Why You Need a Get-Home Gun


My Kel-Tec P3AT

Here’s what I’m carrying today. As I am writing this, it is 97 degrees. I’m wearing shorts that don’t even have belt loops, and this little mouse gun is tucked in my front pocket.

When I’m home, I always have a small arsenal close at hand. My shotgun, though, has a barrel that the ATF considers to be “short.” It doesn’t typically travel with me. My AR-15, too, requires a tax stamp. Right now, chilling at the coffeehouse with my Mac, all I’ve got is a .380.

I’m not  a prepper, not by a long shot. I know full well that I should be more prepared than I am now, but I’m not. Yet I do have a strategy in place that guides how I think about guns. There, I’m prepared.

It begins with concealed carry. When it is legal to carry a firearm, I do. Even when it isn’t, I often carry a knife. But my gun is my go-to. When I’m kicking around in shorts and a t-shirt, I carry the Kel-Tec. When it is colder, and I am wearing more clothes, I carry a single-stack 9mm. These are givens.

My get home gun.

Even now, though, I’ve got another gun close at hand. That’s the focus of this piece. I keep a gun case with me. The case holds a GLOCK 19 and everything I need to carry it. Should some sort of more serious emergency hit, this might be all I had with me to get back home.

Here’s what’s inside. The GLOCK 19 is there. The 19 is big enough and I run it well. When I train with a handgun, this is the one I take. It isn’t my favorite 9mm, but the damn thing runs well, and I can shoot it well. I’ve got complete confidence in this gun.

I also carry a bunch of magazines. The case holds 9 or 10, depending on how much other junk I’ve got stuck inside. In these magazines, I keep different types of ammunition organized. That’s one benefit, for sure, but it also helps my head to know that I could, at any point, walk away with one mag in the gun, two on my belt, and a couple of others in a pocket.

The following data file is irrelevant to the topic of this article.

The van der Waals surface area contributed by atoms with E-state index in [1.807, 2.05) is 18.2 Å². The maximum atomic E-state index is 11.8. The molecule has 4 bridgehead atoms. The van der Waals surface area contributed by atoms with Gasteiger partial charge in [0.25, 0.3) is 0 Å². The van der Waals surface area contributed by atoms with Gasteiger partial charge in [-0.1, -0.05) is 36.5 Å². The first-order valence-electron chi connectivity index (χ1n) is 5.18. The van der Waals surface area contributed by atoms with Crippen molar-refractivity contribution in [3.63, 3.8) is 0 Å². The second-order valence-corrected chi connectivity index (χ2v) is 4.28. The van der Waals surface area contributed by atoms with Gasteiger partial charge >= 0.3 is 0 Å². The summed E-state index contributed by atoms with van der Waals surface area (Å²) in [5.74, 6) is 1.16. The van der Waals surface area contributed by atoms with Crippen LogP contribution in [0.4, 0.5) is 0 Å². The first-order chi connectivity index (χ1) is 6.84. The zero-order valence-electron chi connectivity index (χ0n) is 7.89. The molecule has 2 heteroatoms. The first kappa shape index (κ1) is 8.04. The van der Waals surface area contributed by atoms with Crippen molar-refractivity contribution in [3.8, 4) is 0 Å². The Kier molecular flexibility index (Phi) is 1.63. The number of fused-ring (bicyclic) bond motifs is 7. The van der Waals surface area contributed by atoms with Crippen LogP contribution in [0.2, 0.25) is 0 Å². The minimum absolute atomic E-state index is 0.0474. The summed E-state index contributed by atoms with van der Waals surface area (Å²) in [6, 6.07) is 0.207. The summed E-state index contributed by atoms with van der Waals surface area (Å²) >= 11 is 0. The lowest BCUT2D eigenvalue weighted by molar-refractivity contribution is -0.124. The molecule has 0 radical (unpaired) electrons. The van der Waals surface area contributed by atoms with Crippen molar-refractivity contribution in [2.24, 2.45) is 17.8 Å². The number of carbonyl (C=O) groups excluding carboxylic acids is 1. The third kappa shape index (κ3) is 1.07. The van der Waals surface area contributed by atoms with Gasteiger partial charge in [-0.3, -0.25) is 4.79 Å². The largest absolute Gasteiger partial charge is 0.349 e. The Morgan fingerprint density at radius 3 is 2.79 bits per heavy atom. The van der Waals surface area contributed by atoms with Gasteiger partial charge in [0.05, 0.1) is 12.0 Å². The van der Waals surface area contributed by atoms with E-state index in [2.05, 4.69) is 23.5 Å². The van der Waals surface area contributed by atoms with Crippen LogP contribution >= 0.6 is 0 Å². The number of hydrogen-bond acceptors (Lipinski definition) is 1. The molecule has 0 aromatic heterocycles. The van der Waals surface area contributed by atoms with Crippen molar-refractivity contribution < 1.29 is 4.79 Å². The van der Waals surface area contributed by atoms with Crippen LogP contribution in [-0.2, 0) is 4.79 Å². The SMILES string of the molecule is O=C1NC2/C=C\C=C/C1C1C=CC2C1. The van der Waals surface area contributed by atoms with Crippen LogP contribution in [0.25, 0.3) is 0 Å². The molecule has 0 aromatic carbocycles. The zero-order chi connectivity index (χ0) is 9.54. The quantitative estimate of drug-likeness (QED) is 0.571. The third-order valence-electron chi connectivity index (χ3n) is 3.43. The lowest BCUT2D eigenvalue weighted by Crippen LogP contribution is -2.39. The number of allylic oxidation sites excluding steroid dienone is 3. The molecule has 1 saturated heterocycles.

I keep a functional belt in the case, too. It is nylon, basic, and it folds up. If nothing else, it would work in a pinch. I typically wear a nicer leather belt that works better, but this is a back-up.

I’ve also got a good holster. This one is by MultiHolsters. I love it.  It is kydex, of course, and an outside the waistband holster that is still easily hidden with an untucked shirt.  The holster is also built for a light.

The light here is an Inforce light. I’m not in love with it. I was when I bought it. It has simple controls and is easy to turn on with a trigger finger. Now, I have discovered that I can accidentally turn it on without knowing it. I’ve killed more batteries in this light than in any other I own. Yet my holster is built for it, so I keep carrying it. When it dies, I’ll replace it with another and get a new holster, too. Until then, and forever, I carry spare batteries.

The case is compact and easy to hide in a car.

The case is meant to carry other flashlights, too. I believe in being threatening when I need to be, and nonthreatening when that is appropriate. To that end, I like to have the ability to use a handheld light. So I keep batteries in there for a couple of those, too.

On the right side of the case, I keep a open slot with some extras. There’s typically a lighter. I keep a modestly big fixed blade there, which would compliment whatever pocket knife I am carrying.